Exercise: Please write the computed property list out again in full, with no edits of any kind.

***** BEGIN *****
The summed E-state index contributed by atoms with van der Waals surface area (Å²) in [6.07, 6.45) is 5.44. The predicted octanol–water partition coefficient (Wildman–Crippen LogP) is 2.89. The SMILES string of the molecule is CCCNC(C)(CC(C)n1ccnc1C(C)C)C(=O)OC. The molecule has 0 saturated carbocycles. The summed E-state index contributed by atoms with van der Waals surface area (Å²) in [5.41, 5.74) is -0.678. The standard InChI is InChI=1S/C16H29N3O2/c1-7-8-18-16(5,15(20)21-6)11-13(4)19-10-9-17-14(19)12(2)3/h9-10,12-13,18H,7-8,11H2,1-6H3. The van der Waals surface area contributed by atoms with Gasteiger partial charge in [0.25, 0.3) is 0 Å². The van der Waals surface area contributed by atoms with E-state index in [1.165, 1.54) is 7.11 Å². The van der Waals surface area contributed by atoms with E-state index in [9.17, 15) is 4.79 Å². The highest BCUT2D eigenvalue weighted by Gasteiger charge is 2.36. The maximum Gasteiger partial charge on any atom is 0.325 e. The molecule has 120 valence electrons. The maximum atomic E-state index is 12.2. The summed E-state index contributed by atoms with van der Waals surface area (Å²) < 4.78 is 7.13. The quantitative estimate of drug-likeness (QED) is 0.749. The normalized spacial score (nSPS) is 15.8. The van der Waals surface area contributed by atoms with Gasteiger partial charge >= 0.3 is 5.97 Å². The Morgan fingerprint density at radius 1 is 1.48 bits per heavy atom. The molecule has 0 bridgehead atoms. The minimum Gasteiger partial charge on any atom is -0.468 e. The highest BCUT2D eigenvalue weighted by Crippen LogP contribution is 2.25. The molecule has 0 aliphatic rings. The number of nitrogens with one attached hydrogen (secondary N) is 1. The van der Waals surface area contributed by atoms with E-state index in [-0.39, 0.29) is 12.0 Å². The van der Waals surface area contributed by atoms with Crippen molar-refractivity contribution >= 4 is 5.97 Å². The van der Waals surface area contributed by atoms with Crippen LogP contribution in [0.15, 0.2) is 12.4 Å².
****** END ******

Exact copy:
The summed E-state index contributed by atoms with van der Waals surface area (Å²) in [6.07, 6.45) is 5.44. The predicted octanol–water partition coefficient (Wildman–Crippen LogP) is 2.89. The SMILES string of the molecule is CCCNC(C)(CC(C)n1ccnc1C(C)C)C(=O)OC. The molecule has 0 saturated carbocycles. The summed E-state index contributed by atoms with van der Waals surface area (Å²) in [5.41, 5.74) is -0.678. The standard InChI is InChI=1S/C16H29N3O2/c1-7-8-18-16(5,15(20)21-6)11-13(4)19-10-9-17-14(19)12(2)3/h9-10,12-13,18H,7-8,11H2,1-6H3. The van der Waals surface area contributed by atoms with Gasteiger partial charge in [0.25, 0.3) is 0 Å². The van der Waals surface area contributed by atoms with E-state index in [1.165, 1.54) is 7.11 Å². The van der Waals surface area contributed by atoms with E-state index in [9.17, 15) is 4.79 Å². The highest BCUT2D eigenvalue weighted by Gasteiger charge is 2.36. The maximum Gasteiger partial charge on any atom is 0.325 e. The molecule has 120 valence electrons. The maximum atomic E-state index is 12.2. The summed E-state index contributed by atoms with van der Waals surface area (Å²) < 4.78 is 7.13. The quantitative estimate of drug-likeness (QED) is 0.749. The normalized spacial score (nSPS) is 15.8. The van der Waals surface area contributed by atoms with Gasteiger partial charge >= 0.3 is 5.97 Å². The Morgan fingerprint density at radius 1 is 1.48 bits per heavy atom. The molecule has 0 bridgehead atoms. The minimum Gasteiger partial charge on any atom is -0.468 e. The highest BCUT2D eigenvalue weighted by Crippen LogP contribution is 2.25. The molecule has 0 aliphatic rings. The number of nitrogens with one attached hydrogen (secondary N) is 1. The van der Waals surface area contributed by atoms with E-state index in [-0.39, 0.29) is 12.0 Å². The van der Waals surface area contributed by atoms with Crippen molar-refractivity contribution >= 4 is 5.97 Å². The van der Waals surface area contributed by atoms with Crippen LogP contribution in [0.15, 0.2) is 12.4 Å².